Howard: I would like to add that having the right amount of capital is extremely important. Back in 01 and 02, we had $3.5 billion for distressed and that was a great time because telecom industry melted down. And we had scandal companies like Enron, WorldCom, and Arthur Andersen and people were throwing up their hands and saying they will never trust another CEO or another financial statement. Stuff was literally being given away. We bought bonds in the summer of 02 of great companies that yields between 20 and 70, none of which defaulted. That was our biggest fund to date. Some people would use that track record to go out and raise a fund twice as big. Our approach is that if the stuff we own appreciated 75%, that means the market appreciated greatly and that means the right amount of capital is less not more. So the next fund we raised was $1.2 billion instead of $3.5 billion. Being mature in that sense is what wins you respect and it is a virtuous circle in itself. It starts with the manager resisting the temptation to raise all the money he can.

Moderator: Advice given the careers you have had to somebody just starting out today and/or yourself when you were starting out?

Howard: The great thing about the investment business is that it involves interesting puzzles which are rarely the same twice and a lot of deep thinking. For the most part, you deal with intelligent people on the other side. I think it’s very important for anybody who is starting off in anything to do something that they really like and they are really attracted to and hopefully they are reasonably good at. Over my experience in the investment business and especially in the last 30 years, the investment business became especially remunerative. When I got out of grad school in 69 at the University of Chicago, I applied for 6 jobs in 6 fields and they all paid the same. I happened to take the one in investment management – it was not especially lucrative. And then, something changed in the 80s and it became especially lucrative. That is not a good reason to do it. You should only do it only if you enjoy it and are attracted to it and in that case, you should.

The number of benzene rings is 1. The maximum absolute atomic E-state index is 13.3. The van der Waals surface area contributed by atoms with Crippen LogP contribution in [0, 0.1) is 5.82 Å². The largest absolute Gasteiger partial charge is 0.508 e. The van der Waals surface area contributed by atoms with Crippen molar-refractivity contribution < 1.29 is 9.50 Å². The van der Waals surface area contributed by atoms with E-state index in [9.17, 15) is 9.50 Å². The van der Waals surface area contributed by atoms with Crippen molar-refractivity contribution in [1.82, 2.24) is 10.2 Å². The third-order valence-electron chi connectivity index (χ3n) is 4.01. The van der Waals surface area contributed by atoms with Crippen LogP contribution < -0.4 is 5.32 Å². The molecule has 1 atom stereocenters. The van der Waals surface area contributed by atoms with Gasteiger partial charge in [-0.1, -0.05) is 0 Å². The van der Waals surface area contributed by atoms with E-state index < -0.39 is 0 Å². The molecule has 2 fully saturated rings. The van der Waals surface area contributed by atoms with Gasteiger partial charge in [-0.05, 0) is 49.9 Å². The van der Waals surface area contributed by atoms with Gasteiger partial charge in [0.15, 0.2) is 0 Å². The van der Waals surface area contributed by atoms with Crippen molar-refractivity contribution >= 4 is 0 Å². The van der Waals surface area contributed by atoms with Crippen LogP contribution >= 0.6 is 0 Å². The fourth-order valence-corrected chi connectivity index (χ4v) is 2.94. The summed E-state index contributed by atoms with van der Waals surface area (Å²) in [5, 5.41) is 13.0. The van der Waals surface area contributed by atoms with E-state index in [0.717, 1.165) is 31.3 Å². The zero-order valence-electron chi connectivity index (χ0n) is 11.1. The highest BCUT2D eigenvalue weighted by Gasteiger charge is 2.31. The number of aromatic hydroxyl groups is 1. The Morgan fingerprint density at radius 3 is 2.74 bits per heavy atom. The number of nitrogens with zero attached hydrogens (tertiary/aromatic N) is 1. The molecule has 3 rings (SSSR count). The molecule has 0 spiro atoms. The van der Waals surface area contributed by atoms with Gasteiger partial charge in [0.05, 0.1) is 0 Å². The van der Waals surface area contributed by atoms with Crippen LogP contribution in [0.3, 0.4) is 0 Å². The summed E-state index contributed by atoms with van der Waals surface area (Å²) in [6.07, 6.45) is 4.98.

Howard Marks is the Co-Chairman and Co-Founder of Oaktree Capital, a global asset management firm. Rajath Shourie is a Managing Director and Co-Portfolio Manager of Oaktree’s Distressed Debt Group.

Image Source: DealStreetAsia